Created by Darren Star (Sex and the City, Emily in Paris), Uncoupled follows New York real estate agent Michael Lawson (Neil Patrick Harris) as a newly single gay man navigating the dating scene for the first time in 17 years after being dumped by his long-term partner Colin (Tuc Watkins). Despite glowing reviews and multiple cliffhangers in the season one finale, Netflix has pulled the plug. In an additional report from Deadline, a source told the publication that the show’s producers – MTV Entertainment Studios – attempted to shop the series around to other networks before the cancellation was announced. Here’s hoping it finds a new home elsewhere.
Vampire Academy (2022)
Cast: Sisi Stringer, Daniela Nieves, Kieron Moore, André Dae Kim, Anita-Joy Uwajeh, Mia McKenna-Bruce, Jonetta Kaiser, Andrew Liner, Rhian Blundell, J. August Richards
Peacock’s decision to cancel Vampire Academy stemmed from the show not finding the “requisite audience to justify further seasons.” Following its cancellation, which made headlines in January, the show’s cast and crew expressed their disappointment on social media. Showrunner Julie Plec tweeted: “I, too, am grump. This is a romantic, exciting, addictive show with a breakout cast, a passionate fan base and legions of story left to tell. Business is business, and streamers have to find what works for them, but if you’re a network with a need for a vampire show, we’re avail[able].” Jonetta Kaiser, who played non-royal Moroi vampire Sonya Karp, said: “The thing is, if you’re an actor, you know that although this is such an exciting time to be part of the industry because of all the countless streaming services… it’s also scary because most shows now get the boot after just one season.” Based on the Richelle Mead book series, Vampire Academy follows the adventures of various bloodsuckers at the prestigious St Vladimir’s Academy.
Warrior Nun (2020-2022)
Cast: Alba Baptista, Toya Turner, Lorena Andrea, Kristina Tonteri-Young, Tristán Ulloa, Thekla Reuten, Sylvia De Fanti, William Miller
Queer viewers tuned in for two seasons for the ‘will they, won’t they?’ romance between Ava (Alba Baptista) and Sister Beatrice (Kristina Tonteri-Young) in Netflix’s fantasy drama Warrior Nun. After two seasons, the streamer cancelled the series. In a statement on Twitter, showrunner Simon Barry said: “I’ve just found out that Netflix will not be renewing #WarriorNun – my sincere appreciation to all the fans who worked so hard to bring awareness to this series and for the love you showed me, the cast and the whole production team. It was a privilege to be a part of this.” The cancellation came as a massive blow to viewers. However, after various fan-led campaigns, including a high profile change.org petition, it was announced in June 2022 that Warrior Nun had been saved, with Barry confirming that it will make an “epic” return. On 15 August, executive producer Dean English revealed that three feature films have been commissioned to continue the titular character’s story.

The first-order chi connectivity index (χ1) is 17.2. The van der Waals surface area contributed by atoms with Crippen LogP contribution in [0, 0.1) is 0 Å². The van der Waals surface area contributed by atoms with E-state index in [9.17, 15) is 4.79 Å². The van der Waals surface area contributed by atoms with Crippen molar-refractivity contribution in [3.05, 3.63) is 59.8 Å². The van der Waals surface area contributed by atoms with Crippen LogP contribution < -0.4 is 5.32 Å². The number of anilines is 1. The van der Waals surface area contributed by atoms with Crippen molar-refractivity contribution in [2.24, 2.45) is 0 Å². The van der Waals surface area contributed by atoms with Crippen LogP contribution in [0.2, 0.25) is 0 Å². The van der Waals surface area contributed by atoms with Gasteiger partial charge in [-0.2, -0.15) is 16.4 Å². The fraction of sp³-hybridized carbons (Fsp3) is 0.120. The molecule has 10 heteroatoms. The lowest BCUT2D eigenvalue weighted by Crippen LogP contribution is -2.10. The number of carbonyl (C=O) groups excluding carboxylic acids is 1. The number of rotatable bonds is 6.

The Wilds (2020-2022)
Cast: Sophia Ali, Shannon Berry, Jenna Clause, Reign Edwards, Mia Healey, Helena Howard, Erana James, Sarah Pidgeon, David Sullivan, Troy Winbush, Rachel Griffiths
Nominated for Outstanding Drama Series at the GLAAD Media Awards, Prime Video’s queer survival series was lauded for its LGBTQIA+ characters and narratives. Three months after season two dropped on the streamer, Deadline confirmed that Prime will not be moving forward with a third. Following the news, a fan started a Change.org petition that has, as of writing, over 21,000 signatures and counting. Amy B. Harris, The Wilds’ showrunner, said she was “kinda speechless” at the response.
Work in Progress (2019-2022)
Cast: Abby McEnany, Karin Anglin, Celeste Pechous, Julia Sweeney, Theo Germaine
Work in Progress stars Abby McEnany as a self-fictionalised version of herself, a self-described “fat, queer dyke” who unexpectedly enters a transformative new relationship. The dark comedy was commended for its depiction of queerness, depression and anxiety. In January, showrunner Lilly Wachowski confirmed its cancellation. “Right before the thanksgiving holiday, I got the extremely disappointing news from the execs at Showtime that Work in Progress was not going to be picked up for a third season,” she tweeted. “It was a major bummer.” The Matrix director continued to say that shows such as Work in Progress “get trotted out to illustrate how networks and studios are soooo committed to diversity,” but are axed before they can “establish a viewership”. “It is a bit of a vicious cycle,” she added. “At what point does the ‘commitment and championing of diversity’ end?”